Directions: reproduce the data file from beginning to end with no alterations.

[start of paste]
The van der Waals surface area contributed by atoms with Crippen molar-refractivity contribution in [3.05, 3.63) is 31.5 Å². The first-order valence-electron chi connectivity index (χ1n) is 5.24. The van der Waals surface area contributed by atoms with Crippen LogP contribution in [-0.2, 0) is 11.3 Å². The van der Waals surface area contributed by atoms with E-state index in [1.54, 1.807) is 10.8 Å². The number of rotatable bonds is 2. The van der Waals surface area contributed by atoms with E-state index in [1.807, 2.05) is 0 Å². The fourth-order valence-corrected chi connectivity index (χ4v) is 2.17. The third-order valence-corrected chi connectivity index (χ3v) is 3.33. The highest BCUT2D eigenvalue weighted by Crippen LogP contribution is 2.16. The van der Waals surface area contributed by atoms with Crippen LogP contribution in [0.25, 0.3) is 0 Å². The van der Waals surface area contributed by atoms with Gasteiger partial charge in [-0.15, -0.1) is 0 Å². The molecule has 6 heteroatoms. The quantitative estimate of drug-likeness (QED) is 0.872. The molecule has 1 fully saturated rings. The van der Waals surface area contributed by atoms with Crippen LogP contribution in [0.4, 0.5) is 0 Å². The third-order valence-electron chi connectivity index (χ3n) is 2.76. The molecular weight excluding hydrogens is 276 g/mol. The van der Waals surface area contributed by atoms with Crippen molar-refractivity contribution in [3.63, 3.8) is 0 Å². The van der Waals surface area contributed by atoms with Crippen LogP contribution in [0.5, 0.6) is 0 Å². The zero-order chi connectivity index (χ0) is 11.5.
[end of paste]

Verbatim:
The van der Waals surface area contributed by atoms with Crippen molar-refractivity contribution in [3.05, 3.63) is 31.5 Å². The first-order valence-electron chi connectivity index (χ1n) is 5.24. The van der Waals surface area contributed by atoms with Crippen LogP contribution in [-0.2, 0) is 11.3 Å². The van der Waals surface area contributed by atoms with E-state index in [1.54, 1.807) is 10.8 Å². The number of rotatable bonds is 2. The van der Waals surface area contributed by atoms with E-state index in [1.807, 2.05) is 0 Å². The fourth-order valence-corrected chi connectivity index (χ4v) is 2.17. The third-order valence-corrected chi connectivity index (χ3v) is 3.33. The highest BCUT2D eigenvalue weighted by Crippen LogP contribution is 2.16. The van der Waals surface area contributed by atoms with Crippen LogP contribution in [0.25, 0.3) is 0 Å². The van der Waals surface area contributed by atoms with Gasteiger partial charge in [-0.15, -0.1) is 0 Å². The molecule has 6 heteroatoms. The quantitative estimate of drug-likeness (QED) is 0.872. The molecule has 1 fully saturated rings. The van der Waals surface area contributed by atoms with Crippen LogP contribution in [0.4, 0.5) is 0 Å². The third-order valence-electron chi connectivity index (χ3n) is 2.76. The molecular weight excluding hydrogens is 276 g/mol. The van der Waals surface area contributed by atoms with Crippen molar-refractivity contribution in [3.63, 3.8) is 0 Å². The van der Waals surface area contributed by atoms with Crippen LogP contribution in [0.5, 0.6) is 0 Å². The zero-order chi connectivity index (χ0) is 11.5.